United States District Court, C.D. Illinois, Peoria Division
PIERRE M. SMITH, Petitioner,
UNITED STATES OF AMERICA, Respondent.
OPINION & ORDER
BILLY McDADE United States Senior District Judge.
the Court is a Motion to Vacate or Correct an Illegal
Sentence (Doc. 1) brought by Petitioner, Pierre M. Smith. For
the reasons stated below, the motion is DENIED.
October 13, 2015, Petitioner entered into a Plea Agreement
with the Government in which he agreed to plead guilty to
Counts One and Three of the Indictment. (Doc. 28 at 2,
United States v. Smith, No. 15-cr-1000 (C.D. Ill.)).
Count One alleged that Petitioner violated 21 U.S.C.
§§ 841(a)(1) and 841(b)(1)(C) by possessing
controlled substances with intent to distribute and Count
Three alleged violation of 18 U.S.C. § 924(c) for being
a felon in possession of a firearm in furtherance of a drug
trafficking crime. (Doc. 1, United States v. Smith,
No. 15-cr-1000 (C.D. Ill.)). On that same day, Petitioner
pled guilty to Counts One and Three of the indictment as
discussed in his plea agreement. (October 13, 2015 Minute
Entry, United States v. Smith, No. 15-cr-1000 (C.D.
Ill.)). His judgment of conviction was entered on February
24, 2016. (Doc. 37, United States v. Smith, No.
15-cr-1000 (C.D. Ill.)). Despite waiving his right to
collateral attack (Doc. 28 at 6-7, United States v.
Smith, No. 15-cr-1000 (C.D. Ill.)), Petitioner now
collaterally attacks his conviction for Count Three of the
Indictment because he believes the holding of Johnson v.
United States, 135 S.Ct. 2551 (U.S. 2015) renders his
4(b) of the Rules Governing Section 2255 Proceedings for the
United States District Courts requires district courts to
conduct preliminary reviews of § 2255 motions. The rule
states in relevant part: “If it plainly appears from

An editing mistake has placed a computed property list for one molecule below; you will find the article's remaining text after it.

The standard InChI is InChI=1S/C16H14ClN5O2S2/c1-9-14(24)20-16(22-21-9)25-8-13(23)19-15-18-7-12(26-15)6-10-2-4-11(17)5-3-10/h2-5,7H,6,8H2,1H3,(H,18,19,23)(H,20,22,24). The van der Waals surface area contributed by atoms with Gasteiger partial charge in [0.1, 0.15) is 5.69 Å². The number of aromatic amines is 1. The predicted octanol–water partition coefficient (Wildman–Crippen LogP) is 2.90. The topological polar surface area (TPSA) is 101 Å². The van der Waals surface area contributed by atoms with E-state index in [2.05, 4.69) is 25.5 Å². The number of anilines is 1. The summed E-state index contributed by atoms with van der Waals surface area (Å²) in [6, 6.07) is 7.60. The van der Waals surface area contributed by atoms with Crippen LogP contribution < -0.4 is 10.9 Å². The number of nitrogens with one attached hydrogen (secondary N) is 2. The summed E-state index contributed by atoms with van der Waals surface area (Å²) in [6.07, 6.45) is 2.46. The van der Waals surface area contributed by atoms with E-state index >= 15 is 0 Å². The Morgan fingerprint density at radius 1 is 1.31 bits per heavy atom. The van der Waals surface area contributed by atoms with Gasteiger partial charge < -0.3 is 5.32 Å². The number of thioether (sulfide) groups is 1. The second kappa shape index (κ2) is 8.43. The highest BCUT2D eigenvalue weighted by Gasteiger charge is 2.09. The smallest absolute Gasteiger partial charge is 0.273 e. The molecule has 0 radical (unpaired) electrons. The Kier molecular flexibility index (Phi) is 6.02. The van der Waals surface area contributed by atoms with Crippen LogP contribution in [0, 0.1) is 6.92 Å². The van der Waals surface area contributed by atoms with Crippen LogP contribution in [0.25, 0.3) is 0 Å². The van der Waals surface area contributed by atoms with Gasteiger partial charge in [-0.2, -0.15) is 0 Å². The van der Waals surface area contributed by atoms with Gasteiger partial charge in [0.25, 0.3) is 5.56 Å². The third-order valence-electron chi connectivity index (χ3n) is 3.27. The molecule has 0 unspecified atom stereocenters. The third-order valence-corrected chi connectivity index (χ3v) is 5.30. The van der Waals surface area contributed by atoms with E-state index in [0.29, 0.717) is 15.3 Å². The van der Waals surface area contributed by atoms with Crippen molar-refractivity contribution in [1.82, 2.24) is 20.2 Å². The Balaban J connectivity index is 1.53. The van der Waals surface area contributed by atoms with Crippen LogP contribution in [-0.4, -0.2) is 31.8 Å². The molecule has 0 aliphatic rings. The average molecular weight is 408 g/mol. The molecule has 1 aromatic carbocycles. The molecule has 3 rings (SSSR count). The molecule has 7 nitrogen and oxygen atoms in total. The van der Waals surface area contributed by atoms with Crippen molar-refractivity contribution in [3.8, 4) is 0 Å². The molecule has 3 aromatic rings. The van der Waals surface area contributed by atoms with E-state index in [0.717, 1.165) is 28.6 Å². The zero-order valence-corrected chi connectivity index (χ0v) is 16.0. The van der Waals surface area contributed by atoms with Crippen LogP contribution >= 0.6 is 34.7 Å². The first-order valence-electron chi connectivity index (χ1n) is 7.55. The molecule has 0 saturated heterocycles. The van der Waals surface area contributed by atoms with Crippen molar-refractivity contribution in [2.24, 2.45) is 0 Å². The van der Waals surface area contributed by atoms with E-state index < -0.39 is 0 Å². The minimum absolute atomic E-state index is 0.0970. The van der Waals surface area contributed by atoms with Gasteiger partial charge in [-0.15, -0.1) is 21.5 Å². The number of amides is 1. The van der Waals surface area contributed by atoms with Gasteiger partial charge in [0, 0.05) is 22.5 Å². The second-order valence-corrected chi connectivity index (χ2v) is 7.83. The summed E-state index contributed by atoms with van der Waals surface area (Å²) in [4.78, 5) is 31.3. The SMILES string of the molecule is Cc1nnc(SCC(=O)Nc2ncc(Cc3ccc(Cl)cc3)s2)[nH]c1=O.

the motion, any attached exhibits, and the record of the
prior proceedings that the moving party is not entitled to
relief, the judge must dismiss the motion and direct the
clerk to notify the moving party. If the motion is not
dismissed, the judge must order the United States Attorney to
file an answer, motion, or other response within a fixed
time, or to take other action the judge may order.”
Section 2255 of Chapter 28 of the United States Code provides
that a sentence may be vacated, set aside, or corrected
“upon the ground that the sentence was imposed in
violation of the Constitution or laws of the United States,
or that the court was without jurisdiction to impose such
sentence, or that the sentence was in excess of the maximum
authorized by law, or is otherwise subject to collateral
attack.” “Relief under § 2255 is an
extraordinary remedy because it asks the district court
essentially to reopen the criminal process to a person who
already has had an opportunity for full process.”
Almonacid v. United States, 476 F.3d 518, 521 (7th
Cir. 2007). Thus, § 2255 relief is limited to correcting
errors of constitutional or jurisdictional magnitude or
errors constituting a fundamental defect that results in a
complete miscarriage of justice. E.g., Kelly v.
United States, 29 F.3d 1107, 1112 (7th Cir. 1994),